("Match Point") plays Charles Ryder, an upper-middle-class student with artistic ambitions about to leave his home and disinterested father (Patrick Malahide
"Billy Elliot") and go off to Oxford. At the university, he meets a childlike aesthete Lord Sebastian Flyte (Ben Wisher
"Perfume: The Story of a Murderer"), and they become fast friends. Their closeness brings Ryder into contact with the other members of Sebastian's family, whose ancestral home is the magnificent Brideshead castle. Invited by Sebastian to visit the estate, he soon meets Sebastian's imperious, religiously dogmatic mother Lady Marchmain (Emma Thompson
"Sense and Sensibility"); his stiffly, proper older brother, Lord Brideshead (Ed Stoppard
"The Pianist"); and his two sisters, the beautiful Lady Julia (Hayley Atwell
"Cassandra's Dream") and young, cocky Lady Cordelia (Felicity Jones
"Flashbacks of a Fool").
When Lady Marchmain extends an invitation to Charles to stay at the estate for the entire summer, she hopes that Charles' friendship will win Sebastian back from his drinking and partying, but unfortunately for Sebastian, Charles is taken with his sister Julia, and spends his time longing for a moment alone with her. When Charles goes on a trip to Venice with Sebastian and Julia, he meets their father, Lord Marchmain (Michael Gambon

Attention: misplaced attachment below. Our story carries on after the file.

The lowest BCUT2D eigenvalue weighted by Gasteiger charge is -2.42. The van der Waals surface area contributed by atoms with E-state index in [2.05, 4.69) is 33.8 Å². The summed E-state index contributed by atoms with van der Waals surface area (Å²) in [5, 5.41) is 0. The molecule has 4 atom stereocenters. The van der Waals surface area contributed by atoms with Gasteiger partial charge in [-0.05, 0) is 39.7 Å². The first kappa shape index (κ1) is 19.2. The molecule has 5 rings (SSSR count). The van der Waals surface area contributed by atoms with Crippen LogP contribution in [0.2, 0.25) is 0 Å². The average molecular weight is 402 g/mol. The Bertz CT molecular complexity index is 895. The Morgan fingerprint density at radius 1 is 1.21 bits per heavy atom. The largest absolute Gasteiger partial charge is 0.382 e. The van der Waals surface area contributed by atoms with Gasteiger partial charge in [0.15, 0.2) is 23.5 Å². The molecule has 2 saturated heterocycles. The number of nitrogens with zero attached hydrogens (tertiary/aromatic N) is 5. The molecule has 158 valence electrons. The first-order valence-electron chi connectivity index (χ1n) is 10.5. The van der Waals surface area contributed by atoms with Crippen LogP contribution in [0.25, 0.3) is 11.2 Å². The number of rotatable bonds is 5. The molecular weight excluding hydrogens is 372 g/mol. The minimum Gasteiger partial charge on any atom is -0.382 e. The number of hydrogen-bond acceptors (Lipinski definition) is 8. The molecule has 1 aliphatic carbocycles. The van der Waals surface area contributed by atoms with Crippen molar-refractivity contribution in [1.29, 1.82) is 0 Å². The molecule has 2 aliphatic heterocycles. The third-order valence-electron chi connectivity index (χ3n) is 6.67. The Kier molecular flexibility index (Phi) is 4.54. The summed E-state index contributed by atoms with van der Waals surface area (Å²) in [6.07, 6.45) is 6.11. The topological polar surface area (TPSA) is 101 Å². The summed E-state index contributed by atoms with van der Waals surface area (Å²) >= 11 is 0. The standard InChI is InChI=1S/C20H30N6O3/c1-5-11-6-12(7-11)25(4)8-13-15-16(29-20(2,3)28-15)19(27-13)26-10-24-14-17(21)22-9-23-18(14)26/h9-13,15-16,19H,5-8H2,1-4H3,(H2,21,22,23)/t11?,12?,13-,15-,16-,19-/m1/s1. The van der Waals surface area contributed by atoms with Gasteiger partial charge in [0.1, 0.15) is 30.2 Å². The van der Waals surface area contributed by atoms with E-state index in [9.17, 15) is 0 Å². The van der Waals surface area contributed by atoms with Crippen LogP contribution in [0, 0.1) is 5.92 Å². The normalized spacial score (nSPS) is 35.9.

"The Omen"), who left Brideshead, and his wife, years earlier and is now living with his mistress Cara (Greta Scacchi
"The Player"). It also furthers Charles' romantic quest for Julia, while Sebastian's jealousy over the budding romance causes even further problems.
Directed by Julian Jarrold
("Kinky Boots") the film adapted from the Evelyn Waugh novel is basically a generic period movie about lovely country estates and British class issues. The presence of God and faith, and the effect that this faith has on an avowed atheist, is the basis for most of its drama. Religion plays an unbelievably large role in this underwhelming but ultimately compelling story of personal beliefs, which prove to be the only thing more powerful than money. The biggest problem with the film is that it's hard to like any of the characters, and if you don't like the people, it's hard to like the movie. Still, if you can forget your memories of the best selling novel or the outstanding 1981 miniseries that ran for 11 weeks on Public Television (with a memorable cast including Jeremy Irons, Claire Bloom
and Sir Laurence Olivier
), this tasteful, though lifeless version might just be your cup of tea.